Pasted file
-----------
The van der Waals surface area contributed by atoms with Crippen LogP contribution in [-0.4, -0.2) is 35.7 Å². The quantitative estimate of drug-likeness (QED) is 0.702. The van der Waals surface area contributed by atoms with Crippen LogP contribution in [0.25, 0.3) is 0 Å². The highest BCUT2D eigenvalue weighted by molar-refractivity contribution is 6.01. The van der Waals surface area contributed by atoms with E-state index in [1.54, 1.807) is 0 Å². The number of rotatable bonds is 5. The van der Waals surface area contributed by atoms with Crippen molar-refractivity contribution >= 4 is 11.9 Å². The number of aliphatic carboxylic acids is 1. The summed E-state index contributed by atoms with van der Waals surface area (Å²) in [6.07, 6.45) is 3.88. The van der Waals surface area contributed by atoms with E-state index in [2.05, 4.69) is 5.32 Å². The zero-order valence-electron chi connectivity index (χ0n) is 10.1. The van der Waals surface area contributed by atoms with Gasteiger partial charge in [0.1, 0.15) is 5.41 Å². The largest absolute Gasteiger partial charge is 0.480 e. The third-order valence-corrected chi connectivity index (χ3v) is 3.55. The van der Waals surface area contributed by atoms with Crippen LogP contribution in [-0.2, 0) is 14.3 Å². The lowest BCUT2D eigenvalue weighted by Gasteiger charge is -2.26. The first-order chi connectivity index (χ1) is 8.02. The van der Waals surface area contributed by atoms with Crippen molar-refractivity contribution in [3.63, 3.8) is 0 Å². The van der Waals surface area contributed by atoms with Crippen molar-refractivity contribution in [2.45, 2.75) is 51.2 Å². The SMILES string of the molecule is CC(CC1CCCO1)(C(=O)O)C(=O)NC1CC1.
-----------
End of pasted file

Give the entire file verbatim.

The van der Waals surface area contributed by atoms with Crippen LogP contribution in [-0.4, -0.2) is 35.7 Å². The quantitative estimate of drug-likeness (QED) is 0.702. The van der Waals surface area contributed by atoms with Crippen LogP contribution in [0.25, 0.3) is 0 Å². The highest BCUT2D eigenvalue weighted by molar-refractivity contribution is 6.01. The van der Waals surface area contributed by atoms with E-state index in [1.54, 1.807) is 0 Å². The number of rotatable bonds is 5. The van der Waals surface area contributed by atoms with Crippen molar-refractivity contribution >= 4 is 11.9 Å². The number of aliphatic carboxylic acids is 1. The summed E-state index contributed by atoms with van der Waals surface area (Å²) in [6.07, 6.45) is 3.88. The van der Waals surface area contributed by atoms with E-state index in [2.05, 4.69) is 5.32 Å². The zero-order valence-electron chi connectivity index (χ0n) is 10.1. The van der Waals surface area contributed by atoms with Gasteiger partial charge in [0.1, 0.15) is 5.41 Å². The largest absolute Gasteiger partial charge is 0.480 e. The third-order valence-corrected chi connectivity index (χ3v) is 3.55. The van der Waals surface area contributed by atoms with Crippen LogP contribution in [-0.2, 0) is 14.3 Å². The lowest BCUT2D eigenvalue weighted by Gasteiger charge is -2.26. The first-order chi connectivity index (χ1) is 8.02. The van der Waals surface area contributed by atoms with Crippen molar-refractivity contribution in [3.63, 3.8) is 0 Å². The van der Waals surface area contributed by atoms with Crippen molar-refractivity contribution in [2.45, 2.75) is 51.2 Å². The SMILES string of the molecule is CC(CC1CCCO1)(C(=O)O)C(=O)NC1CC1.